The present invention provides the possibility of considerably greater delay resolution than would ordinarily be obtainable in a tapped-delay-line arrangement of a reasonable size, and, in the typical receiver implementation, imposes negligible space or power requirements.
In accordance with the present invention, the matched filter is a variable-coefficient filter. This typically requires no additional space, since most digital circuitry in such receivers is implemented in digital-signal-processing circuitry in which the coefficients are necessarily programmable. A coefficient generator, typically also embodied in the digital signal processor, produces filter coefficients that depend on the phase-offset output of the timing-recovery circuit.
Specifically, coefficients of a reference matched filter, which would yield the desired Nyquist filter if the proper timing relationship prevailed between the transmitter and receiver sample clocks, are treated as samples taken at the sampling rate from a continuous-valued impulse-response curve. New coefficients are determined by interpolating between those samples to find the curve's values at points spaced from the reference-coefficient "sampling points" by a compensation delay adjusted in accordance with the phase output of the timing-recovery circuit. These new coefficients are then used as the actual matched filter's coefficients. The result is that the impulse response of the actual matched filter is delayed or advanced by an amount that compensates for the phase offset between the transmitter clock and the receiver clock.
One way to embody the invention is to implement the coefficient generator in a look-up table addressed by the sum of the previous compensation delay and the timing-recovery circuit's phase-offset output. This embodiment requires enough storage to contain all coefficients for every delay to a desired resolution. To avoid such a storage requirement, the coefficient generator can instead be implemented in a device for performing the actual interpolation calculations in response to the phase-offset output. In this case, the storage requirement is only that necessary for the reference filter coefficients, and the timing resolution is limited only by the resolution with which the various involved calculations are performed.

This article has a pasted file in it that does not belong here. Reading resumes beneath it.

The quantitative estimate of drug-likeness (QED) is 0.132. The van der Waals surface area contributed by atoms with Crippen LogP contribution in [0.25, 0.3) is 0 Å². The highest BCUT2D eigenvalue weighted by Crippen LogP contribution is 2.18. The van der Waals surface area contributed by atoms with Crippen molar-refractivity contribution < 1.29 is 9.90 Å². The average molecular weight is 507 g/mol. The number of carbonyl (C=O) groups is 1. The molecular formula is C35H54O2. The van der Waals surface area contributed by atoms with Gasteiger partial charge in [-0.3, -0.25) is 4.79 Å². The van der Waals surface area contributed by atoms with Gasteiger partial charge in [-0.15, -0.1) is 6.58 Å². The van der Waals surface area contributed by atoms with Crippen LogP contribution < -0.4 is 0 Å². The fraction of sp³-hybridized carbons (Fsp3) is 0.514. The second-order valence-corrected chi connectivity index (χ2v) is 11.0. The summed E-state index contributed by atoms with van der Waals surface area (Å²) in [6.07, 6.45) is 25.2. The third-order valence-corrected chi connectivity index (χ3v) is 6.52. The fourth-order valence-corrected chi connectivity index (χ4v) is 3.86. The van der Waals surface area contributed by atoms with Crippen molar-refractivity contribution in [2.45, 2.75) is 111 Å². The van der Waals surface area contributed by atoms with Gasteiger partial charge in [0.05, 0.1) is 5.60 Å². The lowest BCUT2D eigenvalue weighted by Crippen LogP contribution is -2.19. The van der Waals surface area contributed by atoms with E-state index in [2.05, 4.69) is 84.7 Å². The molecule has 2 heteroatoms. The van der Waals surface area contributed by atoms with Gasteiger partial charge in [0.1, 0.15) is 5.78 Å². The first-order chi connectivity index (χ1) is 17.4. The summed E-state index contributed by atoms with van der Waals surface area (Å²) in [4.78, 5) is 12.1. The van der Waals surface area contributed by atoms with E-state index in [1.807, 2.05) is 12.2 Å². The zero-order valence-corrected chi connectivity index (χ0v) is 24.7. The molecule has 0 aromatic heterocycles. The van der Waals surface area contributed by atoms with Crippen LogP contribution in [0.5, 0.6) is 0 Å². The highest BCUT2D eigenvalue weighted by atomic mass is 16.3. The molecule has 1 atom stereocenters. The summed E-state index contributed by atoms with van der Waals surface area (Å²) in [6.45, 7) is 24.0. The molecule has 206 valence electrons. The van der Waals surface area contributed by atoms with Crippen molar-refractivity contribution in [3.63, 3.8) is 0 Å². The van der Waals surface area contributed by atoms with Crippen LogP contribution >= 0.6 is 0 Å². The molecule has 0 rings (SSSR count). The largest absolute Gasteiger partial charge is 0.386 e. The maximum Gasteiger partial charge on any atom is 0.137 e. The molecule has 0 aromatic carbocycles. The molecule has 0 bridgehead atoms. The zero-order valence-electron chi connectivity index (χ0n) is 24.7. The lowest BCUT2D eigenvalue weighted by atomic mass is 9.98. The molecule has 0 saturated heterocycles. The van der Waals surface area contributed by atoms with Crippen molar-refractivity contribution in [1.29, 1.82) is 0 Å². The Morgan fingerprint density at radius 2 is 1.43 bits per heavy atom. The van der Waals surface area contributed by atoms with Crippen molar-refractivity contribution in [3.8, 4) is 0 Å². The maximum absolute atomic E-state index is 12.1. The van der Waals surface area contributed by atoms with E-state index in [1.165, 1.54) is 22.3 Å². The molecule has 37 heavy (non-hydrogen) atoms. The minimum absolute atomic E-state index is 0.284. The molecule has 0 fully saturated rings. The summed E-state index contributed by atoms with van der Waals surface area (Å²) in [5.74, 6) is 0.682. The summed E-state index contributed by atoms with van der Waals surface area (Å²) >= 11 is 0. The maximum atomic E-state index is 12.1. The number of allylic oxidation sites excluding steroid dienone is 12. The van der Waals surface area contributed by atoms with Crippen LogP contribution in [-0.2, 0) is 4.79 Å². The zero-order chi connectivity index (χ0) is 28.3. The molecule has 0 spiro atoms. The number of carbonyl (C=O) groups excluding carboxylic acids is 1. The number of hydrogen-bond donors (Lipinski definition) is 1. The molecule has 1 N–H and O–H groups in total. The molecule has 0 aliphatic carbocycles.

These and further features and advantages of the present invention are described below in connection with the accompanying drawings, in which:
FIG. 1, described above, is a block diagram of a prior-art transmitter and receiver;
FIG. 2 is a block diagram of a receiver that implements the teachings of the present invention;
FIG. 3 is a more-detailed block diagram of on of the matched filters employed in the receiver of FIG. 2; and
FIG. 4 is a graph used to illustrate the interpolation process.
FIG. 2 depicts a part of a receiver that changes the matched filter's coefficients, rather than the clock signal upon which its operation is based, in order to achieve the proper relationship between the matched filter and the pulse-shaping filter in the transmitter. For the sake of simplicity, FIG. 2 omits the part of the receiver circuitry that develops the baseband output. Of that part of the signal-processing train downstream of the baseband-generation components, moreover, FIG. 2 depicts only the quadrature section, since the in-phase section is largely identical to the quadrature section.
The analog-to-digital converter 48', the symbol-decision device 54', the clock 58,, and the timing-recovery circuit 60' of FIG. 2 operate in substantially the same manner as analog-to-digital converter 48, symbol-decision device 54, clock 58, and timing-recovery circuit 60 of FIG. 1 do. Rather than being applied to a variable delay, however, the clock-signal output of the clock circuit 58' of FIG. 2 is applied directly to the analog-to-digital converter 48'; that is, the sampling instants are not adjusted in response to the output of the timing-recovery circuit 60', and they accordingly drift in time with respect to those in the transmitter.